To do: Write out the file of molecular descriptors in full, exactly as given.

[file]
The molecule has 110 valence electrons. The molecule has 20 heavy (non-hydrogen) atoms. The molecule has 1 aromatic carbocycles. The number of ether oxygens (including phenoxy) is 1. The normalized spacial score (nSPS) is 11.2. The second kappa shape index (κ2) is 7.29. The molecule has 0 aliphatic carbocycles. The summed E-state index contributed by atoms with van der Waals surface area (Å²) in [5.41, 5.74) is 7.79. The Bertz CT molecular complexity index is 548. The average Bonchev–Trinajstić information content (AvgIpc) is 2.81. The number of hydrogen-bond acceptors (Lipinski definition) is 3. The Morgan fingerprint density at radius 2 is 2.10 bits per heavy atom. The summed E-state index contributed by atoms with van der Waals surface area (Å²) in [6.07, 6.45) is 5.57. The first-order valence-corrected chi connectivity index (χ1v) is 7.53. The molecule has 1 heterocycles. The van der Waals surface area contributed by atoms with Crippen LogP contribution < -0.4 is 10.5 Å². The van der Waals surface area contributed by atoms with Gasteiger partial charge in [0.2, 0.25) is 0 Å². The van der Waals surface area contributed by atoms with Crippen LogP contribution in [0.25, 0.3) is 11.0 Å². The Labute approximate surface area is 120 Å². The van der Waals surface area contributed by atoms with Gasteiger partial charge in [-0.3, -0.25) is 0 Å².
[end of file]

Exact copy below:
The molecule has 110 valence electrons. The molecule has 20 heavy (non-hydrogen) atoms. The molecule has 1 aromatic carbocycles. The number of ether oxygens (including phenoxy) is 1. The normalized spacial score (nSPS) is 11.2. The second kappa shape index (κ2) is 7.29. The molecule has 0 aliphatic carbocycles. The summed E-state index contributed by atoms with van der Waals surface area (Å²) in [5.41, 5.74) is 7.79. The Bertz CT molecular complexity index is 548. The average Bonchev–Trinajstić information content (AvgIpc) is 2.81. The number of hydrogen-bond acceptors (Lipinski definition) is 3. The Morgan fingerprint density at radius 2 is 2.10 bits per heavy atom. The summed E-state index contributed by atoms with van der Waals surface area (Å²) in [6.07, 6.45) is 5.57. The first-order valence-corrected chi connectivity index (χ1v) is 7.53. The molecule has 1 heterocycles. The van der Waals surface area contributed by atoms with Crippen LogP contribution < -0.4 is 10.5 Å². The van der Waals surface area contributed by atoms with Gasteiger partial charge in [0.2, 0.25) is 0 Å². The van der Waals surface area contributed by atoms with Crippen LogP contribution in [0.25, 0.3) is 11.0 Å². The Labute approximate surface area is 120 Å². The van der Waals surface area contributed by atoms with Gasteiger partial charge in [-0.3, -0.25) is 0 Å².